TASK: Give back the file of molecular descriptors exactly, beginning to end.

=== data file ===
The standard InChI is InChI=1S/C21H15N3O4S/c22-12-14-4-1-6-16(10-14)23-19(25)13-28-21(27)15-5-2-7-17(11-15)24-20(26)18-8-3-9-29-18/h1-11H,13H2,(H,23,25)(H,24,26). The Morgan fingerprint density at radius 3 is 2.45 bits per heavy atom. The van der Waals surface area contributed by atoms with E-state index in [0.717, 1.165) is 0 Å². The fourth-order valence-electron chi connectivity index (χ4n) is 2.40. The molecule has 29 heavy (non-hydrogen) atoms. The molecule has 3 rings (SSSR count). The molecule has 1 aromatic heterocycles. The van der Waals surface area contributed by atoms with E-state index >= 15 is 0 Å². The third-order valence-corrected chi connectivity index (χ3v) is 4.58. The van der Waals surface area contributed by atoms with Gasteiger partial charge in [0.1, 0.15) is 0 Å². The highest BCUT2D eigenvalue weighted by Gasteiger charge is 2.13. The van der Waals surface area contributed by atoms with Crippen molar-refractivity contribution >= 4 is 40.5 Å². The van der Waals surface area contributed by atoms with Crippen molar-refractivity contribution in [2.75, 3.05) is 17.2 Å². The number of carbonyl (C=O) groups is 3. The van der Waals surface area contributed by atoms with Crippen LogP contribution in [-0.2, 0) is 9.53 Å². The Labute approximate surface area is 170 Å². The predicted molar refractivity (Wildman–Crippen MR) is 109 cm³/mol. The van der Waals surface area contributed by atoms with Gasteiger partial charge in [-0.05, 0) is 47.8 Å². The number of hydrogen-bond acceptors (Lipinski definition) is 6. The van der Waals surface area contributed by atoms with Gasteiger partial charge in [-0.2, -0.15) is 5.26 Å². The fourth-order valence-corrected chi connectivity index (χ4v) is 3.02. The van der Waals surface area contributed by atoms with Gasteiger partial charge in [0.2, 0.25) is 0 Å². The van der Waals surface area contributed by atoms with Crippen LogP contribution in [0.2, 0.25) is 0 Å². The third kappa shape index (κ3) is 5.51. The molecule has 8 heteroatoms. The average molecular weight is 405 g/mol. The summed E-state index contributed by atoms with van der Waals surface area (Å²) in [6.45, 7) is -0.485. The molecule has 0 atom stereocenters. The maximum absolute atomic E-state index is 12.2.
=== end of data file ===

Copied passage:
The standard InChI is InChI=1S/C21H15N3O4S/c22-12-14-4-1-6-16(10-14)23-19(25)13-28-21(27)15-5-2-7-17(11-15)24-20(26)18-8-3-9-29-18/h1-11H,13H2,(H,23,25)(H,24,26). The Morgan fingerprint density at radius 3 is 2.45 bits per heavy atom. The van der Waals surface area contributed by atoms with E-state index in [0.717, 1.165) is 0 Å². The fourth-order valence-electron chi connectivity index (χ4n) is 2.40. The molecule has 29 heavy (non-hydrogen) atoms. The molecule has 3 rings (SSSR count). The molecule has 1 aromatic heterocycles. The van der Waals surface area contributed by atoms with E-state index >= 15 is 0 Å². The third-order valence-corrected chi connectivity index (χ3v) is 4.58. The van der Waals surface area contributed by atoms with Gasteiger partial charge in [0.1, 0.15) is 0 Å². The highest BCUT2D eigenvalue weighted by Gasteiger charge is 2.13. The van der Waals surface area contributed by atoms with Crippen molar-refractivity contribution >= 4 is 40.5 Å². The van der Waals surface area contributed by atoms with Crippen molar-refractivity contribution in [2.75, 3.05) is 17.2 Å². The number of carbonyl (C=O) groups is 3. The van der Waals surface area contributed by atoms with Crippen LogP contribution in [-0.2, 0) is 9.53 Å². The Labute approximate surface area is 170 Å². The predicted molar refractivity (Wildman–Crippen MR) is 109 cm³/mol. The van der Waals surface area contributed by atoms with Gasteiger partial charge in [-0.05, 0) is 47.8 Å². The number of hydrogen-bond acceptors (Lipinski definition) is 6. The van der Waals surface area contributed by atoms with Gasteiger partial charge in [-0.2, -0.15) is 5.26 Å². The fourth-order valence-corrected chi connectivity index (χ4v) is 3.02. The van der Waals surface area contributed by atoms with Gasteiger partial charge in [0.2, 0.25) is 0 Å². The van der Waals surface area contributed by atoms with Crippen LogP contribution in [0.2, 0.25) is 0 Å². The third kappa shape index (κ3) is 5.51. The molecule has 8 heteroatoms. The average molecular weight is 405 g/mol. The summed E-state index contributed by atoms with van der Waals surface area (Å²) in [6.45, 7) is -0.485. The molecule has 0 atom stereocenters. The maximum absolute atomic E-state index is 12.2.